There's a lot about parenting that comes instinctually. And in most cases, we're the first to tell you to ignore the “expert" advice of Aunt Betty and Cousin Amy and your mail carrier. After all, you know what's best for your baby. But, when it comes to sleep safety, there's no room for “winging it." In fact, there's just one way get baby to sleep: safely. That doesn't mean there aren't tons of opinions out there, and some of them pretty bogus. We asked our favorite Certified Pediatric Sleep Specialist Carolina Romanyuk to help us clear through the baby sleep safety clutter.
From organic mattresses to tummy time, here's 5 common baby sleep safety myths, busted.
Myth 1: Baby will sleep better in my bed with me.
Fact: The American Academy of Pediatrics (AAP) highly emphasizes that bed sharing is a big no-no with newborns and infants, mainly because of the high SIDS risk possibility. Infants should sleep on surfaces designed for infants--a firm crib mattress and fitted sheet, with nothing else in the crib. Still thinking of bringing baby into your bed? Try a co-sleeper until you're ready to move your little one into his own crib.
Myth 2: It's no big deal to sleep baby on his tummy, they've been sleeping that way for hundreds of years.
Fact: Back in the early 90's the National Institute of Child Health and Human Development launched the “Back to Sleep" campaign that was heavily promoted by the AAP. The campaign focuses on educating parents that placing their child to sleep on their back is the safest way to sleep. Till this day it is enforced because it has significantly reduced the death rates among infants in SIDS-related cases. We're all for tummy time, but only when baby is awake and being watched.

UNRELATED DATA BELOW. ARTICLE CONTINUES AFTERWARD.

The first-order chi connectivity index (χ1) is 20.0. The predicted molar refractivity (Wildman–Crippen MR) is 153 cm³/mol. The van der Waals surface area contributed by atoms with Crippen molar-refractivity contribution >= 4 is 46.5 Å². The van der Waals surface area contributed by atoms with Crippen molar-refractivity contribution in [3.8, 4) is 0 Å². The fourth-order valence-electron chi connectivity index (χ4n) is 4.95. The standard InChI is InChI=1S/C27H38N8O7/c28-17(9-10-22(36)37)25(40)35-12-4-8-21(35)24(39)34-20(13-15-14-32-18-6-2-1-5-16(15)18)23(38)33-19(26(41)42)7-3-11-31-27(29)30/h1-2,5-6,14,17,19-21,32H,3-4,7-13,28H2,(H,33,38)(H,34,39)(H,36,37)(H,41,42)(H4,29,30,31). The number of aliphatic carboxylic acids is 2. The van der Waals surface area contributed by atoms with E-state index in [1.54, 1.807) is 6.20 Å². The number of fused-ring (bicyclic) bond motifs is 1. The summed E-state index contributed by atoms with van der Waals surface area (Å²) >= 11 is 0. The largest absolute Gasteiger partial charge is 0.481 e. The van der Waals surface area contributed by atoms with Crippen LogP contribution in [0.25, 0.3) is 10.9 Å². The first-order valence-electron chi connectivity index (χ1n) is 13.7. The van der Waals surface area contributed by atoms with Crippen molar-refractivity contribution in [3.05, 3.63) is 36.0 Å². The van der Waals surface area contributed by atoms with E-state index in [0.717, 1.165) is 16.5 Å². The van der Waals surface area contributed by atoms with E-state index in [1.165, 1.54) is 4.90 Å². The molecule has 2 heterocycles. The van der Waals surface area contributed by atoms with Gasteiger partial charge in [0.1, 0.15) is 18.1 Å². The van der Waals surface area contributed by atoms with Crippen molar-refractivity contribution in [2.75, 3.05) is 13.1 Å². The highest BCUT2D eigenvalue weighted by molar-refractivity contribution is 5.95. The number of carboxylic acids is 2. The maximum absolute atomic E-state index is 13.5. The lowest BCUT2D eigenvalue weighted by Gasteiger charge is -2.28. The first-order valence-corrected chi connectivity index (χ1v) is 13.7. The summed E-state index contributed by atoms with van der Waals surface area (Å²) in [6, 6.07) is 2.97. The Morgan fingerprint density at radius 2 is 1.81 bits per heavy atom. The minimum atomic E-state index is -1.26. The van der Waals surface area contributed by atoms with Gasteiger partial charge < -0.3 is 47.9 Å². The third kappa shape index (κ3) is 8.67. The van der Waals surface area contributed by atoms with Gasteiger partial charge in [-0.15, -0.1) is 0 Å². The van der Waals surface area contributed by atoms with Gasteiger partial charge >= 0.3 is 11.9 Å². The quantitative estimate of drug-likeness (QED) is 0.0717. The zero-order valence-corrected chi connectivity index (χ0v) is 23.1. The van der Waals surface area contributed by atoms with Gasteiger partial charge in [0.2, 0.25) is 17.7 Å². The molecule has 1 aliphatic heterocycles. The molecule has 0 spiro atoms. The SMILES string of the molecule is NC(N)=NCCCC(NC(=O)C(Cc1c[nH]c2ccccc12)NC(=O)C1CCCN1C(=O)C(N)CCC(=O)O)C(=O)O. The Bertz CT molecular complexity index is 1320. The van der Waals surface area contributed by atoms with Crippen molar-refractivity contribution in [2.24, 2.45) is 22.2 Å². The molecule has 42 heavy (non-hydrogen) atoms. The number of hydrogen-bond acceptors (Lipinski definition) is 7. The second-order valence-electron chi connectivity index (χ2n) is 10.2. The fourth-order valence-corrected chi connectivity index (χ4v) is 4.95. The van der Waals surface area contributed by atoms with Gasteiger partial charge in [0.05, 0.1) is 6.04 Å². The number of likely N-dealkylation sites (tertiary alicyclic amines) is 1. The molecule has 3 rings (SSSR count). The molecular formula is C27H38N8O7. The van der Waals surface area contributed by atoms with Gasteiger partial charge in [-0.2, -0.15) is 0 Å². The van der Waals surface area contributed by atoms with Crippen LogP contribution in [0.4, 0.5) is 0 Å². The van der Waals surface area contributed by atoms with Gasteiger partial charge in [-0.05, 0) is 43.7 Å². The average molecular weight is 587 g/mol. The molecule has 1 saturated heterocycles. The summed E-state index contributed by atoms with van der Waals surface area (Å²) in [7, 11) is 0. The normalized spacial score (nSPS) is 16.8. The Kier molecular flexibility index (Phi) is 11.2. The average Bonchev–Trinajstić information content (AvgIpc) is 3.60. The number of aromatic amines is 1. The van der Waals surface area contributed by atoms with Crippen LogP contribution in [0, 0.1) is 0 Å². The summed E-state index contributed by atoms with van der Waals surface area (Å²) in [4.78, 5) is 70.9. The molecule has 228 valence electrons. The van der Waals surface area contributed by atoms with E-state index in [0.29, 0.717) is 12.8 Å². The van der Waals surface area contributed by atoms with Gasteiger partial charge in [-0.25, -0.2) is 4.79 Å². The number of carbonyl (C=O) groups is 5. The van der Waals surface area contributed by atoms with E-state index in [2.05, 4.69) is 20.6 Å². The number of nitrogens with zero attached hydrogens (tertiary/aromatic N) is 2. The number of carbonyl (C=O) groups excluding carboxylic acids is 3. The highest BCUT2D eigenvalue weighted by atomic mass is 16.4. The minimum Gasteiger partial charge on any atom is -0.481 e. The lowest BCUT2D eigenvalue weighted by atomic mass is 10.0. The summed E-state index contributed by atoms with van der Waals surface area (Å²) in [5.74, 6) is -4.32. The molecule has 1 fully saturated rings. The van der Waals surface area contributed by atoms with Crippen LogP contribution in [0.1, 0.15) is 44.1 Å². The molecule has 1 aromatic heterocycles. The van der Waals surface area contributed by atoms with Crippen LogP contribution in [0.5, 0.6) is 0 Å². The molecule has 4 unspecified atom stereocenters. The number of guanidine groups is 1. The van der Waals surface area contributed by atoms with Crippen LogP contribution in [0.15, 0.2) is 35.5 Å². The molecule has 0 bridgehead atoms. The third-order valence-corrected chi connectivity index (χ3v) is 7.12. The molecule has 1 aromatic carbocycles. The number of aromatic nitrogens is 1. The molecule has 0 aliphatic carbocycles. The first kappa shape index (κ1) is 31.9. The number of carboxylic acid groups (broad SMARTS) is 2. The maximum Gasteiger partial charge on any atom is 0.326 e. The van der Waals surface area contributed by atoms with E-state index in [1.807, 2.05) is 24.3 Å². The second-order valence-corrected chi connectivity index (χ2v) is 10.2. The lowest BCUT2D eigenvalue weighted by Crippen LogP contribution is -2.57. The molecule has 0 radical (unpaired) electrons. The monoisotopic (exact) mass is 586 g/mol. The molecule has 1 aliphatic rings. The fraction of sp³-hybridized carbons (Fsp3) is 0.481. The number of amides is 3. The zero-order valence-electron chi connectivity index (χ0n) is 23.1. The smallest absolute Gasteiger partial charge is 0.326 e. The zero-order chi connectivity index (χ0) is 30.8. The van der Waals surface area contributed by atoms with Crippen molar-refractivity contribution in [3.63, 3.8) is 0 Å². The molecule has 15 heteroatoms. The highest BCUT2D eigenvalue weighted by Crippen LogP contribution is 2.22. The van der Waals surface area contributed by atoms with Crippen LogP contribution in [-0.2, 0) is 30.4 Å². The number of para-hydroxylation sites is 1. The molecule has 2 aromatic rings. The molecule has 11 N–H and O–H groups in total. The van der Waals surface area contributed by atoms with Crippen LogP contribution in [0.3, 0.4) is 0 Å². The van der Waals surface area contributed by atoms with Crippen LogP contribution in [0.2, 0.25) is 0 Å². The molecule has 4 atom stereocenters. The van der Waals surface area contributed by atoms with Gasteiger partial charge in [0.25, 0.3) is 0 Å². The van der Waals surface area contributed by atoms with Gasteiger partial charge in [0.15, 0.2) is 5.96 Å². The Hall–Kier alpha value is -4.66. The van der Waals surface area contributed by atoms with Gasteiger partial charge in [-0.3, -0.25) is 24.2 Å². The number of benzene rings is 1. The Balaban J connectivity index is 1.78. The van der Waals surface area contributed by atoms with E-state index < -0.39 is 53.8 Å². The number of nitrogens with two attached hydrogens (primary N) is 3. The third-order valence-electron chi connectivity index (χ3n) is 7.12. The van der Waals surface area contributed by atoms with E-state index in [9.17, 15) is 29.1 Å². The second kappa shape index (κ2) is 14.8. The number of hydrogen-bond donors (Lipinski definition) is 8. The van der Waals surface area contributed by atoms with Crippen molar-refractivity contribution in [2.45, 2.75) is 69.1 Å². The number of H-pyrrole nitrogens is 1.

Myth 3: As long as I use an organic crib sheet, it doesn't matter if my crib mattress is organic.
Fact: Parents should now more than ever be looking into organic and healthier versions of everything, from the food we feed to our babies, to the clothes they wear, to the mattresses they sleep on--for approximately 16-18 hours a day! Having a healthy sleep environment is crucial for achieving sleep success, and one of the most important pieces in your baby's life for their early years is the crib mattress. Find an organic crib mattress, like this one from Greenbuds, which uses only all natural and organic materials and is free from pesticides, chemicals or other harmful synthetic substances. Removable and washable covers are a great benefit, and eliminate the need for synthetic waterproof barriers.
Here's some other guidelines for choosing a healthy mattress:
Firmness. Choose a firm surface. A soft sleeping surface can be a suffocation hazard and raise the risk of SIDS. Worried your toddler-to-be won't like that firm surface? Try a dual-sided mattress (Greenbuds uses coconut coir and a layer of natural latex for extreme firmness on the infant side) and turn it to the cushy side when your babe is a bit older.